|FROM ||Ruben Safir
|SUBJECT ||Subject: [NYLXS - HANGOUT] Desktop Promise at IBM
|From owner-hangout-at-mrbrklyn.com Wed Mar 8 21:52:43 2006
Received: from www2.mrbrklyn.com (localhost [127.0.0.1])
by www2.mrbrklyn.com (8.13.1/8.13.1/SuSE Linux 0.7) with ESMTP id k292qfji019001
for ; Wed, 8 Mar 2006 21:52:43 -0500
Received: (from majordomo-at-localhost)
by www2.mrbrklyn.com (8.13.1/8.13.1/Submit) id k292qfrt019000
for hangout-outgoings; Wed, 8 Mar 2006 21:52:41 -0500
X-Authentication-Warning: www2.mrbrklyn.com: majordomo set sender to owner-hangout-at-nylxs.com using -f
Received: from flatbush.mrbrklyn.com (flatbush.mrbrklyn.com [10.0.0.62])
by www2.mrbrklyn.com (8.13.1/8.13.1/SuSE Linux 0.7) with ESMTP id k292qcep018996
for ; Wed, 8 Mar 2006 21:52:40 -0500
Subject: [NYLXS - HANGOUT] Desktop Promise at IBM
From: Ruben Safir
Date: Wed, 08 Mar 2006 21:58:56 -0500
X-Mailer: Evolution 2.2.1
IBM Switches Linux Desktops, But Isn't Dumping Windows
By Antone Gonsalves,
3:01 PM EST Wed. Mar. 08, 2006
IBM employees using Linux desktops are switching to Red Hat Inc.'s
version of the open-source operating system, but the company denied
reports that it's planning to dump Microsoft Corp.'s Windows, a company
spokeswoman said Wednesday.
The number of Linux users within the Armonk, N.Y., company is about 5
percent of IBM's 329,000 employees, spokeswoman Nancy Kaplan said. The
workers include software developers and designers, people configuring
software and hardware bundles for customers and others who need to use
Linux as part of their jobs.
"The Linux plan is for people who have a need for Linux, as part of
their jobs, will use it," Kaplan said. "We have not made Linux available
to the general employee population and there are no plans to do that."
IBM started standardizing on Red Hat's Enterprise Linux product last
year, after signing a deal in which the Linux distributor would provide
support, Kaplan said. IBM does not plan to switch employees currently
using Windows to Red Hat.
Andreas Pleschek, head of open source and Linux technical sales across
Northeast Europe, was erroneously quoted this week as saying IBM had
cancelled its Windows contract with Microsoft as of October, and did not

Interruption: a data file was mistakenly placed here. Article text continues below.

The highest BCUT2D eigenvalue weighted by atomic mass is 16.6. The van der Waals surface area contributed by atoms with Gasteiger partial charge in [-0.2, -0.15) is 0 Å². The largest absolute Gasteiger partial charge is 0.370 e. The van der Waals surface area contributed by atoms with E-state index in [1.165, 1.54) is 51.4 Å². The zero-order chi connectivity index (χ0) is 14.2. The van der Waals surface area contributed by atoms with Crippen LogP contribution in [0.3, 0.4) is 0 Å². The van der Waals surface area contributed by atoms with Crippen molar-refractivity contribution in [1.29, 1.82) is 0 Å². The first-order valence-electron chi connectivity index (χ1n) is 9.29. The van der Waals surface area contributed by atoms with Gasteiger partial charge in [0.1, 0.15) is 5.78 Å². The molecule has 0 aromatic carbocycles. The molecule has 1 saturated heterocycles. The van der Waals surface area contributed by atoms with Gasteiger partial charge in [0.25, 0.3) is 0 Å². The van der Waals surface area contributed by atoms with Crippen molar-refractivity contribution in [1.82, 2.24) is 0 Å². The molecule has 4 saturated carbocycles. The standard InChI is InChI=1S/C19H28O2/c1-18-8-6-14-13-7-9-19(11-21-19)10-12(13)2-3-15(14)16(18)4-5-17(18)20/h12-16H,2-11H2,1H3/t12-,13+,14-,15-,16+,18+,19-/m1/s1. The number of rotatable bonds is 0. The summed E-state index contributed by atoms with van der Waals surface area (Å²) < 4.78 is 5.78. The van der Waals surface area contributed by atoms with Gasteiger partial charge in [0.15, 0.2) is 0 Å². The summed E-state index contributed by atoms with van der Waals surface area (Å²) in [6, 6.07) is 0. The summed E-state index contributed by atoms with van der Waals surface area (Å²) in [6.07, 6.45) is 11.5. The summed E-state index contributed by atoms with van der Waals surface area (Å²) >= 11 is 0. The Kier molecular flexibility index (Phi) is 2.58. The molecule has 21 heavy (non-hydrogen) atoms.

intend to upgrade to Vista, the next major upgrade of the operating
system, Kaplan said.
The posting on blog Groklaw also said IBM employees would start using
IBM Workplace, the company's business collaboration software, on Linux
desktops in July.
Kaplan confirmed that Workplace is being rolled out companywide, but
said it will run on both Red Hat and Windows. Because of their jobs,
Linux users have the most immediate need for Workplace, so they will be
the first to get the software.
As to whether IBM would upgrade to Vista, the company was in the process
of evaluating the OS and had not made a decision, Kaplan said.
IBM has a policy to use open standards in all its internal technology,
whenever possible. For open-source software, the company advises
customers to use it to replace commodity products, and to use
proprietary software in areas requiring specialized applications,
according to Pleschek's presentation this week at LinuxForum 2006 in
The company, however, has a history of supporting open-source software.
In 1998, it announced it would integrate the Apache Web server into its
Websphere application server; and in 2000, IBM said it would invest $1
billion in Linux. A total of 650 IBM employees work on various open
source development communities, including Linux and Apache.
Asked if IBM would ever expand its use of Linux on the desktop, Kaplan
said, "We just don't know."